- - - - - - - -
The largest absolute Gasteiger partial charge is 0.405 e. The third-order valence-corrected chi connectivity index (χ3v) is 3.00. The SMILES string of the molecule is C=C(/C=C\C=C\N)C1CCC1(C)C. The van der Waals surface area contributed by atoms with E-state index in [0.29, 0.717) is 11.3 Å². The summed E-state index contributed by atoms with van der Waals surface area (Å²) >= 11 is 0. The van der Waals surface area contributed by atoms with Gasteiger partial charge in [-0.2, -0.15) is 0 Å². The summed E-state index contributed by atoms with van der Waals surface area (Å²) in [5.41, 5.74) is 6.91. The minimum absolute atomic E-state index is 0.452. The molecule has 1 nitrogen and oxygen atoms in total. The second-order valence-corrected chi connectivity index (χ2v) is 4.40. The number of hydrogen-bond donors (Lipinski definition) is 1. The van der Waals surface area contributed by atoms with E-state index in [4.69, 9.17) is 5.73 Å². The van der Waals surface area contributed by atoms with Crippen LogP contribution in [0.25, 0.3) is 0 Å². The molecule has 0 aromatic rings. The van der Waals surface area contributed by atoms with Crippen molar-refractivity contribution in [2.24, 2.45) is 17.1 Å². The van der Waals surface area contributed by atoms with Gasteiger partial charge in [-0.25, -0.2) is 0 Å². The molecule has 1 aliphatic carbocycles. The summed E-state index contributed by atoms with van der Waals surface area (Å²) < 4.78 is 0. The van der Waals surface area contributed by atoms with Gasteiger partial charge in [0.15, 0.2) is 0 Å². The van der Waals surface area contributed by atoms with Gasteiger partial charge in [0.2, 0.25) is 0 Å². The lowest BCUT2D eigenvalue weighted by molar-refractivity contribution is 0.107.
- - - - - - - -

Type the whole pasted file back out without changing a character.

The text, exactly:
The largest absolute Gasteiger partial charge is 0.405 e. The third-order valence-corrected chi connectivity index (χ3v) is 3.00. The SMILES string of the molecule is C=C(/C=C\C=C\N)C1CCC1(C)C. The van der Waals surface area contributed by atoms with E-state index in [0.29, 0.717) is 11.3 Å². The summed E-state index contributed by atoms with van der Waals surface area (Å²) >= 11 is 0. The van der Waals surface area contributed by atoms with Gasteiger partial charge in [-0.2, -0.15) is 0 Å². The summed E-state index contributed by atoms with van der Waals surface area (Å²) in [5.41, 5.74) is 6.91. The minimum absolute atomic E-state index is 0.452. The molecule has 1 nitrogen and oxygen atoms in total. The second-order valence-corrected chi connectivity index (χ2v) is 4.40. The number of hydrogen-bond donors (Lipinski definition) is 1. The van der Waals surface area contributed by atoms with E-state index in [4.69, 9.17) is 5.73 Å². The van der Waals surface area contributed by atoms with Crippen LogP contribution in [0.25, 0.3) is 0 Å². The molecule has 0 aromatic rings. The van der Waals surface area contributed by atoms with Crippen molar-refractivity contribution in [2.24, 2.45) is 17.1 Å². The van der Waals surface area contributed by atoms with Gasteiger partial charge in [-0.25, -0.2) is 0 Å². The molecule has 1 aliphatic carbocycles. The summed E-state index contributed by atoms with van der Waals surface area (Å²) < 4.78 is 0. The van der Waals surface area contributed by atoms with Gasteiger partial charge in [0.15, 0.2) is 0 Å². The van der Waals surface area contributed by atoms with Gasteiger partial charge in [0.2, 0.25) is 0 Å². The lowest BCUT2D eigenvalue weighted by molar-refractivity contribution is 0.107.